Mental disorder

Mental disorder

High demand for health services and limited access paves a troubled path

By Joan Trossman Bien 01/23/2014

 

Now that the deadline has come for the Affordable Care Act’s requirement that insurance cover mental health just as it covers physical health, you might think that mental health treatment is readily available.


You also might be wrong. During the past few years, there has been a major shift in how psychiatrists and mental health therapists operate financially. Also, there are now fewer psychiatrists, and their role in talk therapy has been sharply curtailed. The amount of funding and the number of beds available for residential mental health treatment has been drastically cut for the entire state. More young people are displaying symptoms of attention deficit disorders. A congressional bill that would fund essential mental health services for veterans, inmates, police training, and other groups was recently stopped by two Republican senators who say they prefer that these services be provided by states and not by the federal government.


If you think that mental illness is the problem of a small number of people, you should know that, according to the National Institute of Mental Health (NIMH), it is estimated that more than one quarter of Americans age 18 and older suffer from a diagnosable mental illness at some point during any given year. Mental disorders are the leading cause of disability in the U.S. and in Canada. Almost half of those with severe mental illness, 45 percent, suffer from two severe illnesses, “with severity strongly related to comorbidity.” The average age of severe mental illness onset is the early 30s.

 

Insurance can be a barrier

Additionally, insurance has become anathema to many in the mental health community, with barely more than half of the therapists accepting either private insurance or Medicare for payment. If they do accept insurance, the payment is far less than if the patient pays cash at the going rate. Sometimes, the payment is two-thirds less than a cash payment.


Dr. Kerry O’Reilly is the director of Beachside Therapy in Ventura, a new mental health umbrella organization that has been designed to put the patient front and center. She said it isn’t that the therapists are unwilling to reduce their rates; it is the uncertainty that is created by the system.

 


Dr. Kerry O’Reilly


“The amount paid to the therapist is determined by the insurance program,” O’Reilly said. “They have different rates of reimbursement. If the patient or the therapist tries to find out what that rate of reimbursement is, they tell you that they don’t know and until you file the claim they can’t tell you. It can be as low now as $50. That is why so many therapists simply cannot afford to be part of an insurance panel.”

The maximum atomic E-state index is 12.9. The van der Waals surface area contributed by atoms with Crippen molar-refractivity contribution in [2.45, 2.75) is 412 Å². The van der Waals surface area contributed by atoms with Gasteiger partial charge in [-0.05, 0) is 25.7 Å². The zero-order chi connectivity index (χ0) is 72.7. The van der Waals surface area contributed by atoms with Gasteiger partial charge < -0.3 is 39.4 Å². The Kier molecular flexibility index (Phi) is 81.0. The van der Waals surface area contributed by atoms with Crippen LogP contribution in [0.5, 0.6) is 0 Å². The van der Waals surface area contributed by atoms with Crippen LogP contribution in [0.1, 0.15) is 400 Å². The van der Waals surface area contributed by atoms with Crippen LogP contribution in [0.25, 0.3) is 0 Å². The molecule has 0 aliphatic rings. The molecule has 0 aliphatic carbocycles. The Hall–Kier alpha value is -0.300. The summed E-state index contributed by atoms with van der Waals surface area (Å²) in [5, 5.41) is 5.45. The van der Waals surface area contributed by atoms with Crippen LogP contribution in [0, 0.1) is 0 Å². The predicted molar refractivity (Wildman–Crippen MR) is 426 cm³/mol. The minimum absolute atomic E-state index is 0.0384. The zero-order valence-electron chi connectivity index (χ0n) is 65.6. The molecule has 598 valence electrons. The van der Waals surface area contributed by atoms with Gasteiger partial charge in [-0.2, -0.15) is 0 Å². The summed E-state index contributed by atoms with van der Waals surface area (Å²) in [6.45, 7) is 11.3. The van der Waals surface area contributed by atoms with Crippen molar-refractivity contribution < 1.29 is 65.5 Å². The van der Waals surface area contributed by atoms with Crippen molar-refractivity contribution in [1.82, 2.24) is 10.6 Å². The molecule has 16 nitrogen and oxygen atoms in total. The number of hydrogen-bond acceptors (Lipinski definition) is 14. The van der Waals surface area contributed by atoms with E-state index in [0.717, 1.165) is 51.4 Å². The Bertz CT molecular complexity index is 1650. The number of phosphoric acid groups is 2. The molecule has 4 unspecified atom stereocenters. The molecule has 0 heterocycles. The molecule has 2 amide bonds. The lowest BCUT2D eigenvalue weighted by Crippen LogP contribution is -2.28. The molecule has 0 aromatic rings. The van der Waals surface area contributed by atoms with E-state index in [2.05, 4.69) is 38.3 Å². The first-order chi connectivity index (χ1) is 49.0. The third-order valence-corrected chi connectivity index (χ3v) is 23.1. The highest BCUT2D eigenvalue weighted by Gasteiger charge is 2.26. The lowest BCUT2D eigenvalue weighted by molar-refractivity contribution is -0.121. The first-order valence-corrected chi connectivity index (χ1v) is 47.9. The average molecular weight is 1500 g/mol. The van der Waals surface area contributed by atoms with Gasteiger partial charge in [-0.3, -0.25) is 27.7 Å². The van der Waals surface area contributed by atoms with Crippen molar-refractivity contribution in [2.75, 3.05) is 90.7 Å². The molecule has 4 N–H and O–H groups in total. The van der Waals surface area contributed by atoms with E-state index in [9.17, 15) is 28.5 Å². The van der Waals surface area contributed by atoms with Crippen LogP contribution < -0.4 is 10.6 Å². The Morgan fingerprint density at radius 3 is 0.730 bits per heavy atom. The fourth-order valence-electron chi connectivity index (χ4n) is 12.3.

So who is covered under the new ACA rules for mental health? O’Reilly said the rules cover specific diagnoses.
“Although there are rules now that require insurance companies to offer mental health treatment in the same manner as medical care, there are only five diagnoses that fall under the parity law. They are severe anxiety disorder, major depressive disorder, schizophrenia, bipolar disorder and anorexia nervosa. That does not include any other eating disorders.”


The plan you choose ultimately determines the quality of mental health treatment that is covered.


“There is no standard; all of the plans are different from each other and within the insurance plan,” O’Reilly said. “In the big picture, treatment is geared toward whatever plan you sign up for and all the doctrines and rules that are within that plan. You really have to read what is covered.”


There is a shortage of psychiatrists who will accept insurance and there is nothing in the Affordable Care Act that requires any doctor to accept insurance, though Beachside Therapy does do so. According to a recent study conducted by Cornell Medical College and published in the Journal of the American Medical Association, 53 percent of psychiatrists accept private insurance and 54.8 percent of psychiatrists refused to accept Medicare.


That leaves a lot of patients who need mental health treatment, some desperately, unable to obtain it in a timely way.


“Generally, they can have a six-week to three-month waiting list,” O’Reilly said. “About a third of the psychiatrists were not even taking new patients.”


Medical doctors have not followed the exodus of psychiatrists from any form of insurance. The study noted that although only slightly more than half of psychiatrists accepted insurance between 2009 and 2010, 89 percent of all other physicians accepted insurance and most physicians accepted Medicare.

 

Cutbacks create dire situations

Young people are often considered to be less in need of medical treatment. Yet they face difficulties when pursuing mental health treatment.